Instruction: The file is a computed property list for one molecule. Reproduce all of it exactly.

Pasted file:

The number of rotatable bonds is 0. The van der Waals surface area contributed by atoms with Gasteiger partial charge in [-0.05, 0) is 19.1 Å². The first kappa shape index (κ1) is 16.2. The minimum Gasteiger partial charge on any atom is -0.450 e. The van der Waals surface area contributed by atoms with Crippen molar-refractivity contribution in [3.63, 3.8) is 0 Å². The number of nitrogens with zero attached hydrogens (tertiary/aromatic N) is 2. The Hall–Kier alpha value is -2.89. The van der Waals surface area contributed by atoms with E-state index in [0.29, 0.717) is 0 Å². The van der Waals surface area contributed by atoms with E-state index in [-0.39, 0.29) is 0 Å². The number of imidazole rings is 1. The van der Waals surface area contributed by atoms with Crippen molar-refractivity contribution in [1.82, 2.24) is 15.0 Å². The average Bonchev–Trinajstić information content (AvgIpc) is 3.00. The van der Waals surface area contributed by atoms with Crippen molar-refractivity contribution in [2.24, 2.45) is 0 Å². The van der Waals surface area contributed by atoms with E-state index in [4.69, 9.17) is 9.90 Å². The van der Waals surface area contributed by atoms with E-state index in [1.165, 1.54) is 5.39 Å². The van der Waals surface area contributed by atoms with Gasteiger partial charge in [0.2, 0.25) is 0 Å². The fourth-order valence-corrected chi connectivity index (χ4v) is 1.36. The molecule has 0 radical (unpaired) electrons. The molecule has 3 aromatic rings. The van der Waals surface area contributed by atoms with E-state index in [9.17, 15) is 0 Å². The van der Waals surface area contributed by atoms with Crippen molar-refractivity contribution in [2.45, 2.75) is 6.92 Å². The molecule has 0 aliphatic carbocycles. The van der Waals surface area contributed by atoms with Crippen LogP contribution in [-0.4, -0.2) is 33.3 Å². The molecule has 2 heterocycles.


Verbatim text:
The number of rotatable bonds is 0. The van der Waals surface area contributed by atoms with Gasteiger partial charge in [-0.05, 0) is 19.1 Å². The first kappa shape index (κ1) is 16.2. The minimum Gasteiger partial charge on any atom is -0.450 e. The van der Waals surface area contributed by atoms with Crippen molar-refractivity contribution in [3.63, 3.8) is 0 Å². The number of nitrogens with zero attached hydrogens (tertiary/aromatic N) is 2. The Hall–Kier alpha value is -2.89. The van der Waals surface area contributed by atoms with E-state index in [0.29, 0.717) is 0 Å². The van der Waals surface area contributed by atoms with E-state index in [-0.39, 0.29) is 0 Å². The number of imidazole rings is 1. The van der Waals surface area contributed by atoms with Crippen molar-refractivity contribution in [1.82, 2.24) is 15.0 Å². The average Bonchev–Trinajstić information content (AvgIpc) is 3.00. The van der Waals surface area contributed by atoms with Crippen molar-refractivity contribution in [2.24, 2.45) is 0 Å². The van der Waals surface area contributed by atoms with E-state index in [4.69, 9.17) is 9.90 Å². The van der Waals surface area contributed by atoms with E-state index in [1.165, 1.54) is 5.39 Å². The van der Waals surface area contributed by atoms with Gasteiger partial charge in [0.2, 0.25) is 0 Å². The fourth-order valence-corrected chi connectivity index (χ4v) is 1.36. The molecule has 0 radical (unpaired) electrons. The molecule has 3 aromatic rings. The van der Waals surface area contributed by atoms with E-state index in [9.17, 15) is 0 Å². The van der Waals surface area contributed by atoms with Crippen molar-refractivity contribution in [2.45, 2.75) is 6.92 Å². The molecule has 0 aliphatic carbocycles. The van der Waals surface area contributed by atoms with Crippen LogP contribution in [-0.4, -0.2) is 33.3 Å². The molecule has 2 heterocycles.